Lubbock Morning Avalanche from Lubbock, Texas on March 19, 1942 · Page 4
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Lubbock Morning Avalanche from Lubbock, Texas · Page 4

Lubbock, Texas
Issue Date:
Thursday, March 19, 1942
Page 4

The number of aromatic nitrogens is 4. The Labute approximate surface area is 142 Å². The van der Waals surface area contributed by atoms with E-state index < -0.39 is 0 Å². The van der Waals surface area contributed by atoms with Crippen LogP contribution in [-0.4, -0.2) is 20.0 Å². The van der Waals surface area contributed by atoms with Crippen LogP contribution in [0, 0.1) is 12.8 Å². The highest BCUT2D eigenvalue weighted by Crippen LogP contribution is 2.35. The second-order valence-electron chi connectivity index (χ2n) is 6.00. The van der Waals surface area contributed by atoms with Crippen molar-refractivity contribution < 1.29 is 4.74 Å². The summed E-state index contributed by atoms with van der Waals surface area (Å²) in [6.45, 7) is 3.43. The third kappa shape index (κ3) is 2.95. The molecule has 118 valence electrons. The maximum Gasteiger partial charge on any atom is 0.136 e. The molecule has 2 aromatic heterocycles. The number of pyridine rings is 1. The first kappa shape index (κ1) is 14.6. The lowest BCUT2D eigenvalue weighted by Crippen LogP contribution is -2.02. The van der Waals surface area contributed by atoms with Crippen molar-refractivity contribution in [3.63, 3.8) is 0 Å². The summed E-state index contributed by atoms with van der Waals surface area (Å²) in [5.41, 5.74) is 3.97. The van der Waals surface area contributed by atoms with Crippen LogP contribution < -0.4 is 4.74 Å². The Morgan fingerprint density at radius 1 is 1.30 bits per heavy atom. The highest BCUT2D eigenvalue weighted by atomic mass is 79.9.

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MORNING AVALANCHE Ililtf-Iesi's Lubbbck, Texas, Thursday, March 19,1942 Dial 4343 For Th« Avalcnche-Journol Offiett sGood ••;/ Stanolind Oil and Gas company '%>. iV Stinnett wildcat prospect sxieral 'miles southeast of Lubboo.k is drilling below 4,373 feet in San Angelo lower Permian lime. The well's high structural position enhances its chances of opening Lubbeck county's second oil pool. On the San Angelo topped at 4,245 feex it was S3 feet higher than the first Lubbock oiler, Lee C. Harrison and Associates No. 1 Nairn, nearly seven miles to the northwest. East of Lubbock, J. R. Sharp and associates continued to try to loosen stuck drill yipe in their No. 1 T. A. Kolman. The well is bottomed at 5,430 feet in lime and lacks only 70 feet of fulfilling contract depth requirement. Sulphur Water Found George P. Livermore, I/ic., Lubbock, No. 1 J. '£. Habee and others, northwestern Terry county wildcat was unsuccessful in its attempt to extend the Slaughter field two miles south. The well is being plugged and abandoned at a total depth of 5,316 feet in lime. Depth at 5,046 feet was corrected to 5,053 by steel line measurement. The well was cored from 5,195 to 5,200 feet, recovering five feet of Dolomite bearing a sulphur odor. A core from 5,260-70 returned 10 feet of porous Dolomite showing sulphur water and an- othex core from 5,300-16 returned 16 feet of the same type formation with water evident. Hockley Well "Flowing" Magnolia Petroleum company No. 19-B Mallet Land and Cattle company, Hockley county Slaughter field well, was completed for a rated oil flow of 1,260.64 barrels per day. It reached a total depth of 5,049 feet and was acidized with 10,500 gallons. Humble Oil and Refining company No. 2 Matador Land, and Cattle company, Dickens county wildcat, is drilling below 1,660 feet in anhydrite. Market Reports The Nation Over . . . Spotlight Stocks. . NEW YORK. March J8 OT—Sales, closing price and net change of the fifteen mosc active stocks today: Net Sales Close Chang'. Nssh-Kelv 6.900 Int Tel ind Tel 6,700 Erie RK CT 6.600 Cons Aircraft 6.000 Gen 1,'lec 5.900 Packard _,„— S.Tf'j Gen Motors _.— Col GBS and El 4?; 6 19'A 2V» 34'i 5.30J 5,300 ComwUh ind Sou 4,90(1 U -=-1-32 Socony Vac 4,00'j 7 -i- >i So Am Gold and PI „ 3.500 Pi — >'« Homestake Mng 3,400 2S',i — I'i Postal Te! PF 3.303 11V. + s « Chrysler 3.200 53»« — 't IS Steel 3.100 SOVi — »t Stock List-.. YORK. March 18 (I") Sales :nIOO's High Low .31 T and T 9 120 11V« .niconcia 21 25*; 26'.i .T and SP 25 39 38 .vlatlon Corp 1 3',4 Barnsdall Oil 4 9',« 8V. Chrysler 28 54 3 . f.3'.» Cousol Oil 10 5!« Com Oil Del 10 20V, !9'/i Curtiss Wrifhc _ 11 8 t'. t Jouglus Airc 4 6S'i 64 Freeport Suiph „ 3 34?» 3<?i "en Eiec 59 24*i 23 s * en Motors 53 35 codyear 10 13'.i Greyhound 14 n', iouston Oil 3 2*< r.t Harvester 23 46 1 * Ohio Oil 9 6'< 'ackard Moi 51 2U 'an Ani Airways 1 14% 'anhandie P and R 2 Hi 'enney 7 66"« 'hillips Pet 7 35 1 .. 'lymouth Oil 2 13 lire Oi! 9 SV« Rs\jio 9 iears Roebuck " ihell Union Oil 3 Socony Vac Sou Pae SO Cal SO Ind Clamor Mounts Throughout State (Continued From Page One) ation is to be expected. A demand for vigorous war effort is stronger here than it seems to be in Washington. "In the name of our boys at the front, of the defense of a just cause, of love for civilization, of decency and justice, I entreat you to give up all political considerations and take the patriotic action so urgently indicated. This country is stirred to a d_epth hitherto untouched in its history at the lade of action on the part of our leaders. Give us action . . " At Greenville, in ihe heart of Speaker Sam Rayburn's district his constituents are deluging him with petitions. Win-the-war rallies are being called at the cross roads. The Austin Chamber of Commerce, demanded that Congress answer immediately with a positive statement of ... "intentions concerning " legislation affecting the 40-hour week, open shop, strikes, war profiteering, labor racketeeding and'wage control" Demonstrations Planned The pressure of public helplessness in the face of victory necessity is blowing off into spontaneous demonstrations, from club meetings to city-wide rallies. "We must show the men in public office that they are the servants, of the people, not the masters, and when we speak we must-be obeyed," said Karl Hoblitzelle, chairman of a Dallas mass meeting to be held next Sunday BeltonC.OfC. Urges 'Action From Soions ,BELTON, March 13. OT—The chamber of commerce last nigh ordered resolutions urging immediate action to accelerate war production sent to President Roosevelt, Senators Tom Connally and W. Lee O'Daniel and Rep Bob Poage. The resolution cited the necessity of helping "speed up the production of the necessary war supplies and materials required b> our boys in uniform across the waters fighting, not 40 hours j^r week st fancy salaries but 24 hours per day and every day of the week, risking and giving their lives for the preservation of democracy."" Dallas Legion Post Wires Resolution DALLAS, March IB. (/P>—The John W. Post of the American Legion adopted and telegrsphed to Texas Congressmen a resolution demanding that the 40-hour week be abolished, that profits on government contracts be strictly controlled and that the national •vvar effort be put on a 100 per cent production basis. The post is one of the largest in the state. so NJ Tex Pic L Tex Co Tex Gulf Sulph Tex Pac C and O__ US Rubber IS US Steel _ 31 WU Te! 11 49 11 7 12H 19Vi 22 V t 35 m; 33 31 51'i 26'/« 34'i 13'.« 11'. t 43V. 6 5 . 1 m; 65'.'. 6V 1] 31.'.; 11 32'i so 1 , 25 Close US'* 8'i (4 34'.i 24 U 13 'i in. 43'i 14V« 13 7 12'.'. 19V'» 3i s ; 34U 11 15 50 !i 28 At A Qlance .. NEW YORK, Mar. 18 VP)-STOCK'S—Easy; leaders in moderate decline. BONDS—Uneven; changes narrow. COTTON—Mixed; mill buying and hedging. CHICAGO: WHEAT—Lower; unsettled by break in rye. CORN—About steady; good shipping business, industrial demand. HOGS — 10-15 lower; top $13.CO; dressed pork weak. CATTLE — Choice cattle strong; others weaker; few choice offerings. Qrain. . Livestock KANSAS C1TV REPORT KANSAS CITY, March 18 <A'i— ITJSDAi — Hces 3.505; closed fairly active; top 11.35; good to choice 170-250 Ibs. 13.20-13.35. Cattle <,600; calves 403; fed »ieer! opening slow; early sales fed sters mostly 10.15-13.00; choice 832 Ib. heUers 12.75. Sheep 9,000; slow; no early sales. FORT WORTH REPORT FORT WORTH, March 18 <fi— (USDA) — Cattle 1,700: calves COO; beef ctltle slow, barely steady, calves and stackers firm; common and medium slaughter steers and earlings 8.00-10.50, beef cows 7.00-9.00; anr.ers and cutters 4.50-7.00; bulls T.OO- 25; good and choice fat calves 10.502.00. culls 7.00-E 25: good and choice ockfr calves 10.50-!3.00. Hogs 2,000: mostly lOc. lower; top 13.25. Sheep 2.500; mariet slow; few lambs nd fat cwts steady. NEW YORK CURB Am Cyan B :__ 4 33 331:, jyy, Nat Gas A _ 2 s i Cities Service 1 2',-j El Bond and Sh _ S Hi GuH Oil __: 5 26'i 2S',i 26 'i luinble Oil a <7*i 471', <7=i Lone Star Gas 5 7 6Tt 1 Wall Street.. ADVANCE IS HALTED NEW YORK, March 18 (fi —profit sellics today halted the stock market advance registered on the two preceding sessions. Buyers on the rise apparently were ton strongly tempted to resist the 1 cumulative average gain of around a point between Monday and today's opening and there was a rather pcor offset in nfw demand. the leaders closing prices were frictions to around a point lower. Among incidents which received attention were President Roosevelfi declsra- .ioa against any immediate change in the 40-hour week and existing princlpls of overtime pay. Discussion on the coming .ax program was enlivened by reports that Westinghouse Electric had made charges _ainst earnings for the first two months this year on the basis of the Morgenthau proposals and found net profit for the period was 78 cents a share on the common stock against »1.33 in the same time -ast year. The Associated Press SO-stock composite recorded a dip of .3 of «. point at 35.0. Transactions amounted to SSS.'JBO shares against 500.S60 Tuesday. International Harvester fell 3Vi points as plans were made for the public sale of 250.000 shares out ot the McCormiclc hold- Ings. Closing lower were TJ. S. Steel. Bethlehem. TJnited Aircraft. Douglas, Sears Roebuck. Chrysler. Westingnouse. Dow Chemical, du Pont, Union Carbide and Standard Oil (NJ). Rubbers were fairly'steady. Festal Telegraph and Western Union made » little progress to the accompaniment of Washington reports that a bill for their merger was beinj drawn. Cotton.. NEW ORLEANS REPORT NEW ORLEANS, March la (ft — Cotton futures advanced here today on mill price fixing and the market clos-d 3 points net High Low close 18.63 18.63 13.67 18.80 18.75 18.73B 19.01 19.00 1S.01B 19.05 19.03 19.03B 19.Q4B 19.10 19.08 19.03B CHICAGO REPORT CHICAGO, March 18 CT) — Butter firm; market unchanged. SSS firm; dirties 26!<, checks 25=i; ther prices unchanzed. Poultry live, steady to firm; hens, over Ibs. 32Vi. leghorn hens 20^i; broilers, 2 Ibs. and down. KANSAS CITY REPORT KANSAS CITY. March 18 (ft — Poultry r.d produce: Hens. 18-21: springers, 18-25. Rest unchanged. May July Oct. Dec. Jan. March B—Bid. NEW TORK REPORT NEW YORK. March 13 If) — Mills and trade interests were heavy buyers in the cotton futures market today but hedje selling held gains to L single point, equivalent to 5 cents i bale. On the bullish side of the ledger brokers posted reports of weevil activity and late preparations for the new crop, as we!! as the ever Increasing demand for all types of cntton cooiJs. Also, a certain amount of inflationary ss&tlrnent cropped up in some quarters, they said. High Low Last Way 18.6S 18.60 18.63 J'J'T — 18.75 18.71 13.72-73 0«. _ 16,35 J S . SO i a . gl Dec. ! 13.8S 18.82 13.81 Jan. 15.55 13.35 15.35;,18.94 13.90 18.31 . March Middling spot 20.36N. UD N-Nomlnal. AVERAGE PRICE NEW ORLEANS. March 18 (/P)—The average price of middling is-lfiths-inch cotton today at ten designated southern spo markets was 2 points higher at 19.41 cents a pound: average for the past 30 market days 13.31; 1S.06. middling Viths-lnch average DANCE NOT SO FREE ST. LOUIS, March 13. (/?>—It cost the United Service Organizations $100 to get free music at a dance for soldiers. - The money %vas paid to a "stand in" orchestra ot 12 men after the AFL. Federation of Musicians, local No. 2, had refused otherwise to permit the appearance of a traveling "name'.' band which donated its services free. Buy A Defense Bond TODAY! Night School DRAUCHON'S BUSINESS COLLEGE Lubbock Practice Blackout Is Held At Hale Center HALE CENTER. March 18 fSpecial)—Only one lona light that at the bedside of an infant in c r i t ical condition with pneu monia, burned in Hale Center Tuesday night as residents coop erated in a practice blackout, pro nouncei a complete success by of ficials. Going "all out" in preparation; for the blackout, all traffic wai halted in the immediate vicinity. The Texas Defense guard rni here and " representatives of th< Texas Highway patrol from Lub bock and PJainview directed traf fie and blocked roads leading into Hale Center. Sgt. J. B. Walling and Jerome Wright from the dis trict highway patrol office a Lubbock and Tom Majors and W T. Bobo, patrolmen, and M. C Blount of the drivers' license di vision at Plainview assisted. The blackout was one of thi first held on the South Plains. On was conducted recently at Sea graves. com JAPS USING GAS CHUNGKING, March 18. A Chinese high command muniquc asserted tonight that the Japanese used poison gas in an engagement with Chinese troop in Wcstein Suiyuan provinc March 13, causing several Chinese casualties. DUKE ELECTRIC DIAL 9951 Produce. . Sayre's Challenge (Continued From Page One) erms they are outfighting the Japanese. "The war can never be won nerely by gigantic planning nor jy stupendous outlays of'money. We face daring foes and to win we can and must, by aggressive and-furious attack, outdare them. Time is oi the essence. Going Through Hal! "At the battlefront from which '. have just come soldiers and sailors are going through the tor- ures of hell for us here in America. They cannot possibly continue to hold the line unless we ;et ships and planes and supplies :o them in time. We must match their gallantry. No sacrifice on our part of personal comfort or of special interests or even of life itself is- too great "Those who have seen war at white heat can never rest again until some waV can be found to build a peace that will be lasting This is as much America's job aj winning of the present war." Sayre declined to make any other comment until he has con- 'erred with the President in Washington. Brooks Faces Charge (Continued From Page One) Eckhardt said he had spent a certified copy of the indictment to New York and had asked that Brooks be returned to Houston to stand trial. Candidate Three ?Times Brooks, who claimed he was a member of an - old Pennsylvania family whose forefathers fough in the American Revolution, had been in Houston about 10 years. Periodically he popped into the news, usually as an office-seeker although his political fortunes fared very poorly. In 1936 and in 1938 Brooks ran on the Communist ticket for gov ernor. In 1940 he ran for United States Senator against Tom Con nally and the Republican candi date, George Shannon. The Com munist party leader got 408 votes Bonds Program To Be At New Deal Tonight W. H. Evans, Lubbock attorney will address.patrons of New Dea Rural High school, at 8:30 o'clock tonight in a defense stamps and bonds sales rally, Charles Bacon said Wednesday. George E. Benson, LubbocX county chairman of sales promo tion, will preside. Bacon is chairman o£ a committee on arrange ments in rural high school dis tricts. • An orchestra from LubbocI Army Flying school will furnish music and Benson will explain the sales campaign. A similar program is planner for Monday night at Shallowate: clubhouse, with Elmer East, als< an attorney, as principal speaker Approximately 250 persons heard Robert H. Bean, another at .torney, speak Tuesday night a Cooper Rural High school. • Th flying school orchestra also play ed. CHICAGO REPORT CHICAGO. March IB VPi — An out- reak of stop loss selling In rye futures urinrf the final hour unsettled th« wheat iarl:et today and prices o'. ihe bread ere-j!s declined. ' Feeding grains, however, held fairly leady. with a tar or top grade white orn selling dt 11 * bushel in the spot narket, highest since 1937". When closed '.'j-li ccjit iower than yes- errtay. May J].2S'i-!'«, July *!.30Vi: corn nchanjcd (o =i lower. May SS-S*',.. July O'.i-'i; oats unrhiinged to ',» don-n; rye lj-2!i lowrr. May 79>.i--!i; soybeans K ft to ',i up. « FORT IVORTTl* REPOHT FOHT WORTH. Mirth 18 OP) — Wheat o. 1 hard, 1.3Q'.«-33!' 4 . Barley No. 2 nom 6*-65; No. 3 nom 1-64. Sorghums No. 1 yc'.low milo per 100 Ibs. o:n 1.15-21; No. 2 -vhlic lc»fir nom 1.12-15 Corn, shelled, No. 3 white 1.04-05; No! ye;!ov 86-58. Oats No. 2 red 63-64; No. 3 red 61-63. Official Records .. Marriage Licenses- E. Y. Thacker, 37, and Mrs. Mildred Sonteomery, 37, both of Lubbock. Joseph Mtlvin Reed. 21, of Crotbyton. nd Misi Monette Sessum. 18. of Lubbock. Ted R. Herscy. 20, of Lubbock, and Miss, oyce Simmons, of Post. -ubbock Courts - OSTII DISTRICT C. L. Fill!, Judte Prtaldinr Velma Sue Waldrop against Leroy Wal- rop. suit for divorce. Mrs. Ltnora Prazier against Travelers nsurance company, application to set side award of Industrial Accident board. Ex pane Rosie Asee. removal of disabll- tles of coverture. Clarence Williams agatnit Clint Breed- ove. suit for damages. J. A. Hutto against R. E. Hendrli. suit or damages. Clemic Daniel against Johnnie MacDan- el. suit for divorce. Max M. Coleman against Bryan B. Dll- ard and others, trespass to try title and or damages. W. p. Morgan against F. E. Rushing, to ry title and for damages. Building Permits Oran Corrington, otrner. and Colten In- utating company, contractor, to insulate evidence at 2315 Twenty-ninth street, ICO. Roy Roberson. owner and contractor, to onstruct one-story frame residence and •arage attached, at 2106 Ninth street. 12 00. American Homes. Inc.. owner, and W. E 1 . \llen, contractor, to construct one-story 'rame residence and garage attached at :309 Thirty-second street, »3,500. American Homes, Inc., ovrner, and E. R. leese. contractor, to construct one-story rame residence and garage detached £,'. 2311 Thirty-second street, 53,600. American Homes, Inc., owner, and M. f,. Stone, contrsetor, to construct one-story rame residence and garage detached at 2313 Thirty-second street, 43,500. American Homes, Inc.. owner, and Guy Gilstrap. contractor, to construct one-story rame residence and garage detached at 2113 Thirty-second street. S3.500. Guy W. Gilstrap. owner and contractor, 0 construct one-story frame residence and garage detached at 2422 Twenty-ninth street, $3.500. American Lumber Co.. owner and contractor, to move building from 126 East ~roadway to outside city limits. Aurella Araion. owner, and H. A. McDaniels, contractor, to move building fro; 221 Avenue K to outside city limits. Warranty Deeds Mrs. Vivian Jones to w. J. Shook, lot 24. blocfc 1. Penney addition, S4.000. Torn Jenkins and wife to W. L. Brooks', ot S. block 3 of Cunningham sub-division, il.300. S. E. McMillan and wife to Mrs. Blllle Morrison, lot 1 of the Ross sub-division of bloci 27, of Roberts and McWhorter addition, s!50. D. D. Gillespie to Caprock Lumber company, survey 3, block D-6. . of Lubbock county, S600. J- D. tLc.'twich to C. C. Leftwich, lot 1. blocfc 1. in Boyd sub-division addition to the town of Lubbock. S10. J. D. Leftwich to C. C. Leftwich. lot ^ and 5 of block 66 in original town of Lubbock. 510. J. D. Leftwich fo C. C. leftwich. lot 24 'all of which llts west of right-of-way) lot 23, E 25 feet of lo-. 21. all of block 1 of F. R. Friend addition. $10. E. S. Rodda and wife to Mrs. Lizzie Thomas, lot 15. E '.i of IDC 14 in block 1 of Norton addition. SI.675. Australia Made Into Fortress (Continued From Page One) usual nor pleasure 35 usual—Curin antiouncerl that racing, organ- zed sports and even motion pic- ures now were'out for the dura- ion. He have two great tasks to hr.s ountry, first to hold on and sec- nd to build up the positions for victorious Allied counter-offen- ive. Air Activity Reported 'Action officially reported during he day was wholly in the air. It was announced that Allied ilanes on Tuesday had raided the nemy-held airdrome at Keeping >n Dutch Timor, at the western nd of the Japanese invasion arc. :nemy planes caused alarms at 'orfc Darwin, on the northern Aus- ralian mainland, and at Port Moresby on New Guinea, but no bombs were dropped. American troops have been arriving in Australia at irregular iii- ervals for several weeks, and this tream is continuing. In it, aside rom urgently needed planes and lilots, are skilled mechanical TCWS. Are Sent Inland The ships have been docking in numerous ports, from where'men and supplies are sent inland to luge camps. The men are comfortably housed, well-fed and pleased vith Australia. One of the greatest achieve- nents has been this transport of hese men, planes and arms across he dangerous .Pacific. Each con- r oy, each ship has had its story. This correspondent came over on the first large convoy to make a non-stop voyage. Surviving four unsuccessful submarine attacks, our remodelled luxury liners, fast "reighters and warships shook off :he enemy through 10,000 submarine-infested miles in a journey :hat took the better part of a month. To Fight As Unit Lieut. Gen. Brett said in an in- .erview that Australian and American fighters would light as a single unit, using identical planes and equipment, and that he had -recommended that the U. S. take over the task of providing all aircraft for Australia. Brett, now deputy supreme commander of the Allied forces, of the southwest Pacific in addition to his air force'command, declared: "When we start rolling we shall keep on rolling. Nothing within reason' has been refused from Washington. "I have not lost faith in the Australians and they are not go? ing to lose Australia. They may have to take a little drubbing. So did- England. And England is still there." Labor Legislation (Continued From Pase One 1 * a bill by him and Rep. Smith (D Va) to repeal maximum hours legislation covering war production and to restrict profits. Definite Statement Needed As a result of the testimony anc questioning by Senators at a closec session, Chairman Thomas (D Okla) said the Senate group un animously agreed that a definiti statement of a wartime labor pol icy was needed but that it should come from the War Labor board Thomas reported that Senator., anfi officials alike were agreec that payment at double rate on Sundays and holidays should bi eliminated but that time and oni half should be paid for all over time above 40 hours weekly. Thi; was in line with the views ex pressed by the President Complaints Are Cited Thomas and Senator Maybanl CD-SC) complained that somi workers took time off during thi regular pay rate period in orde to earn more at the higher Sun day-holiday rate without increas ing total production. Senators saic there also were complaints tha some workers were holding down production and cited testimony that some shipyard workers did only a certain amount of calkin] per .day. In the Senate chamber. Senate Lee (D-Oklal suggested that Don aid M. Nelson, War Production board chairman, cancel profits on war contracts as a means of halt mg strikes and speeding produc tion. He contended that elimina tion of profits would end a "con test between management and la bor over profits." Buy A Defense fcond TODAYI AT LEAST one deadly tentacle **• of the Japanese invasion octo- ius reaching out toward Amerian-garrisoned Australia has been 'irtually lopped off m New Gui- iea waters. That does not mean that the nainy attempt f.o seize the New Guinea bridgehead for a drive at Australia ' jt- self has been halted. It does mean, however, that invaluable time has been gained for Generalissimo MacArthur and the Allied forces. And given time and American equipment, their ability not only 'siMKnM" to hold Austr a lia SIMPSON secure but to use t 'as the springboard for an ultimate counter-attack to smash To- cyo's dream of conquest is unques- ionable. Japs Suffer Blow Navy announcement in Wash- ngton that Australian-American air forces had smashed at a pow- ;rful Japanese invasion flotilla on he east coast of New Guinea to link or damage 23 enemy craft in- :luding 12 warships is significant. .i indicates that American navy airmen, probably fighters, as well as army bombers and Australians participated in a mass. raid. That s the most damaging blow Japan has suffered in the war, not ex- :epting the naval action in Macas;ar strait. The havoc wrought by Ameri- Amarillo Rotarians Visit Lubbock Club Rotarians Wednesday combined business with pleasure at their weekly luncheon in Hilton hotel by naming six directors for term beginning July 1, and also partici paling in an inter-club program sponsored by the Amarillo Rotary club. . Named to the board were, Hu bert L. Allen, James G. Allen Arthur T. Cocanougher, Rabb Isadore Garsek, James L. Quick sail and Clarence Whiteside. Hold over directors are, Roy Furr, D K. Bondurant, Ray Farmer, Clarence Bestwick and Arch L. King Roy Neal and Charles Files were co-chairmen of the program the latter presiding. Presiden Ivor Davies of the guest club wa introduced and he turned the program over to Irving (Swede Tolzein, past president, as maste of ceremonies. Miss Vesta O'Dell was pianist She .played two solo numbers anc also six variations of "The Eye of Texas are Upon You." Misse •Arville and Neva Ellis gave t\v< tap dance numbers and Misse Joan Lively, Louise Roach an< Meribell <Hap) Hazard, of Can yon, students at West Texas Stati Teachers college, sang five num hers. The entire group, with Tol zein playing a violin accompani ment, gave a finale. PROCLAIMS DAY OF PRAYER LONDON, March 18. (ff)—K 0 George today proclaimed Marci 29 as a national day of prayer. ATTENTION FARMERS Farmers may now use an FHA INSURED MORTGAGE to build or repair HOUSES, BARNS. SKEDS. POULTRY HOUSES. SILOS and other farm structures Farm Land can be bought or refinanced op this plan, also Payments are made semiannually or annually . this loan may be repaid over a period of 20 years or in some cases 25 years Provide your family wilh a modern attractive home without waiting years Jo accumulate the cash. FOR FULL DETAILS SEE BUILDERS LUMBER CO, 1305 4th St. Phone 7453 As An Expert Sees It- Behind War News By KIHKE L. SIMPSON Wids World War Analyst Trustees Invited To Program Here Letters to superintendents and trustees of West Texas who are expected to be among the 1,500 school teachers and administrators in ths city Friday and Saturday for the West Texas Teachers association meeting, have been mailed advising them of the special session of interest to-them to be conducted at 2 o'clock Friday afternoon in room 256 of Senior High school. Program .for this particular phase of the huge gathering, which will attract delegates from 27 counties, includes: a talk by W. T. Strange of Lubbock, "Keep The School Bells Ringing;" a discussion of "Some Major Problems of a Trustee's Job," by R. S. Craddock oc Sundown; "Effects of the National Emergency on School Finances," a talk by A. C. Jackson, business manager of Lubbock Public schools, and a discussion on <; The Overlooked Part of a Trustee's Job," by Chas. A. Guy, editor of the Avalanche-Journal Publications. P. O. Smith of Whiteface is chairman of this group. Following this series of talks there will be a roundtable discussion for the group. General registration for the association's two-day meeting gets underway at 8:30 o'clock Friday morning at Senior High school. can-Dutch sea and air forces to transport\, and cargo craft was greater in the Macassar action; bujt that to enemy warcraft in the New Guinea • attack makes 'it outrank Masaccar in military importance. The warships and transports which were seriously damaged, as well as those'sunk, can be written off the war ledger indefinitely. They were struck a thousand miles, farther from repair bases available to the Japanese than those at Macassar. Only One Plane Lost The Allied air fleet which dealt the blow presumably was the most numerous and powerful, with which the Japanese had yet to deal. It escaped with'a single plane casualty. The implication is either that the attack completely surprised the enemy, or that the Allied bombers were fully fighter-protected. In either case, the Australian- American war fellowship has achieved against Japan for the first time at least local air control. It not only spotted the enemy invasion fleet but carried the battle to it. That is the penalty Japan is paying for too swift extension of her attack front' beyond the shelter of her land-based air power. Without that "umbrella," the cover of which has been outrun in a desperate effort to balk American bolstering of Australian defenses, the invasion fleet in New Guinea waters was at the mercy of Allied fighter-protected bombers winging from the mainland. Unofficial Quota ; On Stamp Buying Is Set . Purchase of approximately $2,- 000.worth o£ defense stamps and bonds per month is the unofficial "quota" which has been set lor Lubbock city employes, according to information from the city hall. The "quota" developed from a conference of department heads which follosved ' authorization by the city commission last week of the salary deduction plan to assist city employes in buying defense securities. In this conference, it was explained, the reasonable capacity of employes to buy was discussed, and from that, it was computed that the purchases should total about $2,000 per month. Officials emphasized that the purchasing is to be strictly on a voluntary basis. No blanket.rule of purchase will be suggested to employes. Officials recognize, they explained, that the problem of each employe is likely to be different. The department heads were in agreement that the plan is one the employes overwhelmingly approve. Hobbs State Police Inspector Offers To Enlist In Marines 'Jack Summers, chief inspector of the Hobbs, N. M., port of entry of the New Mexico State police, and a former British soldier, is very anxious to get into the U. S. Marine corps, in spite of the fact that he passed' his 49th birthday anniversary last October, he said in a letter to the Marine recruiting here. Summers said he was British born, but had become a natural- zed American citizen. "I served in France, Egypt and Mesopotamia during the other war and was a machine gunner and a truck driver," the letter said.. "I was discharged as a sergeant. ^My aarents were British citizens, but t am an American citizen and I want to do my bit in this thing." The applicant 'said he had been .vith the New Mexico police department for six years, was well and active and capable of doing a *ood day's work in the marines, ie believed. He is married. the way to amazing new pep... vitality... defter looks / A truly marvelous change can be brought about by overcoming miserable digestive complaints, under-Yfeight, sluggishness, loss ot appef/te — all by two important steps — Q Restore vital digestive juices in the stomach . , . energize your body with rich, red blood. Here's how! It's smirt to be mentally 1 alert! UMW Seeks To Collect Money Owed By CIO WASHINGTON, March 18. (IP) John L. Lewis' United Mine Workers union, which put up much of the money for the CIO's early organization campaigns, has sent a dun letter to the CIO asking for a token payment on an indebtedness of $1,665,000, it was learned today. An associate of Lewis said that the letter proposed that part of the indebtedness be liquidated by deducting §60,000 in dues owed the CIO by the .miners' union for March and April. The UMW, he said, paid $30,000 monthly in dues to the CIO.' NAMED TEMPLE MANAGER TEMPLE, March 18 — Frank Higginbotham, executive-secretary of the Oklahoma Municipal league for the test nine years, has been employed as manager o£ the Temple Chamber of Commerce to succeed E. H. Whitehead, who resigned to accept a similar post at New Braunfels April 1. WEST TEXAS HOSPITAL STAFF OFFICE: W«t Texai Clicl* 1313 Main Strrtt CHARLES J. WAGXEK. M. D. Snrgerr ana Consultation SAM G. DON-X tt. D., F. A. C. 8. Saritrj. Genilo-Urinjry Dtitii» TCM. L. BAOGB. M. D. Snrjrrj and Diij;nosl> FRED W. STANDEFER. M. P. ROBERT T. CAN'O.V. M. D. * Err. E»r. Nojt, Tnroat Alltrj. tlajfcrcr ff. E, CRAVENS, M. D. Gcntrtl SIfrdicint OENZIt, D. CROSS. M. !».. r. A. C. S Suncerj. Gjnccctory. Urolojj O. W. ENGLISH. M. D., F. A. C. I. aurcerj. Diseases ot Wotntn EWELL U HDXT. M. D_ F. A. C. S. Snrgtrj. Obstetric* C. C. iltANSELL, M. l>. • Dcrmilolorr and General Medicine V J. JENSOX. M. D. OMtelrics and Pedialrin M. D IVATKIXS. M. D. ETC. Ear. Nose. Thro?I OFFICE: Stewart Si Rrnsnn Clinie i:,0\! Sljm Street AI.LE.N T. STF.W.VRT. M. I». Obstetric?. Gynecolnr*. Snrterj M. H. BENSON. !M. D.'» Infants and Children B. C. nOCGLAS. SI. O. General Medicine OFFICE: Lsbbock Nrtlonxl Bltf. CLYDE F. ELKIXS. JE.. M. D. Sorjfry. Generzl Medicine C. J HOLLINGSTCORTH Superintendent HAZF.L B. EDGERTOX. R. W. Director of .Vnrsini * Serrint 11- S. Nny Buy A Defense Bond TODAYI Criminal Appeals Proceedings. . AUSTIN, March 18 '(/P) — Proceedings in the court of criminal appeals: Affirmed: Clarence Duggan, Denton; Hollis Westerman, Larnar; Alejandro Bellearil, Wichita. Reversed and remanded: Buster James, Wichita (Beauchamp dissents). Submitted on brief for both parties: Elton (J) Wilder, Gregg. Submitted on appellant's motion for rehearing: Jim Hodges, Gray; Carrol Broyles, Gray; Herbert Sams, Harrison; Vernon New, Jefferson- Floyd W. Henson, Potter. If you are one of those unfortunates who have worked under a strain, failed to eat the proper foods, have been vexed by overtaxing worries, or have suffered with colds, the flu, or other Illness . . . yet have no organic trouble or focal infection. . . . and your red - blood cells have become reduced in vitality and number ... If your stomach digestion refuses to •work properly. then here Is what should help you! S.S.S. Tonic Is especially designed to build up blood strength -when deficient ... to revive and stimulate those stomach juices which digest the food so your body can make proper use of It In rebuilding worn-out tissue. These two Important results enable you to enjoy tha food you do eat . . . to make use of It as nature Intended. Thus you may get new vitality...pep... become animated . .. more attractlvel . Build sturdy health Because S.S.S. Is In liquid form It begins Its work as soon, as you take It. Surprising results may be had by making the S.S.S. treatment a part of your dally diet. Thousands and thousands of. users have testified to the benefits S.S.S. Tonic has brought to them and scientific research shows that It usually gets results—that's why so many say "S.S.S. Tonic builds sturdy health and makes you feel lite yourself again."©S.S.S. Co. v»v*w* helps build STURDY HEALTH CASH & CARRY Wax Ligustrum Nandina Abelia _ Arbor-Vitae Red Cedars, 4 to 5 ft. Carlberry Butterfly Bush' I_II~IH 35c Persian Lilac, 3 to 4 ft. ___ Pussy Willow Pyracantha, Red & Orange _____ Good 2 yr . old Roses __ I_I~~ZH 19 C Fruit Trees, Jarge I__III ~ '___ 4Qc VISITORS ALWAYS WELCOME - PLANTING~GUIDE FREE BAKER BROS. NDBSERY CO. TWO MILES ON SLATON HIGHWAY LUBBOCK MEAT CO. STEAK Loin or Short Cut SLICED BACON Swift's Premium BACON SQUARES 25c 32c BACON SQUARES t ,* 1 Sugar Cured Jb. 1*2 C PU3E PU3E ^ - -, Lard Ib.IZ-2~C LAMB -„j Legs ib. £,£, £ ROAST Baby Beef i b . BACON * Sugar Cured PL'Ces Ib. SAUSAGE Bulk : ifc. 1212 Ave. G THE BEST FOR LESS J. T. Simmonds, Owner & Mcrr. 15e Dial 7458